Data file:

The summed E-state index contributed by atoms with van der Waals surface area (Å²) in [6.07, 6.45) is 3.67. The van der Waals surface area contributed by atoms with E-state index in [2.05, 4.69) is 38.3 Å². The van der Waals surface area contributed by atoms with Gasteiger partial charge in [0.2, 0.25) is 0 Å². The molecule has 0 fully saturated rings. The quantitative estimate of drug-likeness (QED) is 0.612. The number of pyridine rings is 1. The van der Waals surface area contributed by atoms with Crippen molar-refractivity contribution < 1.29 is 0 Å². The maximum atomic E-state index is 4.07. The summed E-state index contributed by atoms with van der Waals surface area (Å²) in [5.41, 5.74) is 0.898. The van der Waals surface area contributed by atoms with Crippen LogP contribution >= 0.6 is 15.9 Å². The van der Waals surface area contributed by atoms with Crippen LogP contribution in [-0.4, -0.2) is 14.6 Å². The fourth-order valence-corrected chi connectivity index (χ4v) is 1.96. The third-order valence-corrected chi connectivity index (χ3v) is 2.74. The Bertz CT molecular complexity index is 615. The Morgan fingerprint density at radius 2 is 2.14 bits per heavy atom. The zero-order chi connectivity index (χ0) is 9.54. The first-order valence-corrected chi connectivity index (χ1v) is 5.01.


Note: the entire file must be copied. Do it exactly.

The summed E-state index contributed by atoms with van der Waals surface area (Å²) in [6.07, 6.45) is 3.67. The van der Waals surface area contributed by atoms with E-state index in [2.05, 4.69) is 38.3 Å². The van der Waals surface area contributed by atoms with Gasteiger partial charge in [0.2, 0.25) is 0 Å². The molecule has 0 fully saturated rings. The quantitative estimate of drug-likeness (QED) is 0.612. The number of pyridine rings is 1. The van der Waals surface area contributed by atoms with Crippen molar-refractivity contribution < 1.29 is 0 Å². The maximum atomic E-state index is 4.07. The summed E-state index contributed by atoms with van der Waals surface area (Å²) in [5.41, 5.74) is 0.898. The van der Waals surface area contributed by atoms with Crippen LogP contribution >= 0.6 is 15.9 Å². The van der Waals surface area contributed by atoms with Crippen LogP contribution in [-0.4, -0.2) is 14.6 Å². The fourth-order valence-corrected chi connectivity index (χ4v) is 1.96. The third-order valence-corrected chi connectivity index (χ3v) is 2.74. The Bertz CT molecular complexity index is 615. The Morgan fingerprint density at radius 2 is 2.14 bits per heavy atom. The zero-order chi connectivity index (χ0) is 9.54. The first-order valence-corrected chi connectivity index (χ1v) is 5.01.